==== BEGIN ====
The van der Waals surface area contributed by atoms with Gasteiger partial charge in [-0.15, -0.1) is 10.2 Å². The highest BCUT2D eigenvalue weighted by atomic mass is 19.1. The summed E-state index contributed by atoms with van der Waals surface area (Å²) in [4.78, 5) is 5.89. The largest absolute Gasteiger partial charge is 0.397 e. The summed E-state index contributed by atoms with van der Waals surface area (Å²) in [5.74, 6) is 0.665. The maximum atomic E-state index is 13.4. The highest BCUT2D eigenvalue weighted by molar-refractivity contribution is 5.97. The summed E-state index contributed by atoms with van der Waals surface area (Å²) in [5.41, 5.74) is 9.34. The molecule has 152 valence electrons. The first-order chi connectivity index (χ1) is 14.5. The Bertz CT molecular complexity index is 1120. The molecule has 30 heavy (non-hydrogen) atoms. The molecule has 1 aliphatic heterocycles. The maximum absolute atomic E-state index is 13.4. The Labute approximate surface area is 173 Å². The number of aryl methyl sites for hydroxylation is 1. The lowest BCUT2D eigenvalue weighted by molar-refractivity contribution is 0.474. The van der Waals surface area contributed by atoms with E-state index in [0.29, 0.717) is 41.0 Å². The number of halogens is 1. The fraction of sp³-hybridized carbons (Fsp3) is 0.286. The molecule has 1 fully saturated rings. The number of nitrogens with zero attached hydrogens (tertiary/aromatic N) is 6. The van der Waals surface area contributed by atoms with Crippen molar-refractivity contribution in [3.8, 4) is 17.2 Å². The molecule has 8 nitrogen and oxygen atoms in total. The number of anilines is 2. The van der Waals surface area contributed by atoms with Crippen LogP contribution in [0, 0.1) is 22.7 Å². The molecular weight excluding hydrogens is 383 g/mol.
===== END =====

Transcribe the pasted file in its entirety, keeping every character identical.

The van der Waals surface area contributed by atoms with Gasteiger partial charge in [-0.15, -0.1) is 10.2 Å². The highest BCUT2D eigenvalue weighted by atomic mass is 19.1. The summed E-state index contributed by atoms with van der Waals surface area (Å²) in [4.78, 5) is 5.89. The largest absolute Gasteiger partial charge is 0.397 e. The summed E-state index contributed by atoms with van der Waals surface area (Å²) in [5.74, 6) is 0.665. The maximum atomic E-state index is 13.4. The highest BCUT2D eigenvalue weighted by molar-refractivity contribution is 5.97. The summed E-state index contributed by atoms with van der Waals surface area (Å²) in [5.41, 5.74) is 9.34. The molecule has 152 valence electrons. The first-order chi connectivity index (χ1) is 14.5. The Bertz CT molecular complexity index is 1120. The molecule has 30 heavy (non-hydrogen) atoms. The molecule has 1 aliphatic heterocycles. The maximum absolute atomic E-state index is 13.4. The Labute approximate surface area is 173 Å². The number of aryl methyl sites for hydroxylation is 1. The lowest BCUT2D eigenvalue weighted by molar-refractivity contribution is 0.474. The van der Waals surface area contributed by atoms with E-state index in [0.29, 0.717) is 41.0 Å². The number of halogens is 1. The fraction of sp³-hybridized carbons (Fsp3) is 0.286. The molecule has 1 fully saturated rings. The number of nitrogens with zero attached hydrogens (tertiary/aromatic N) is 6. The van der Waals surface area contributed by atoms with Crippen molar-refractivity contribution in [3.8, 4) is 17.2 Å². The molecule has 8 nitrogen and oxygen atoms in total. The number of anilines is 2. The van der Waals surface area contributed by atoms with Crippen LogP contribution in [0, 0.1) is 22.7 Å². The molecular weight excluding hydrogens is 383 g/mol.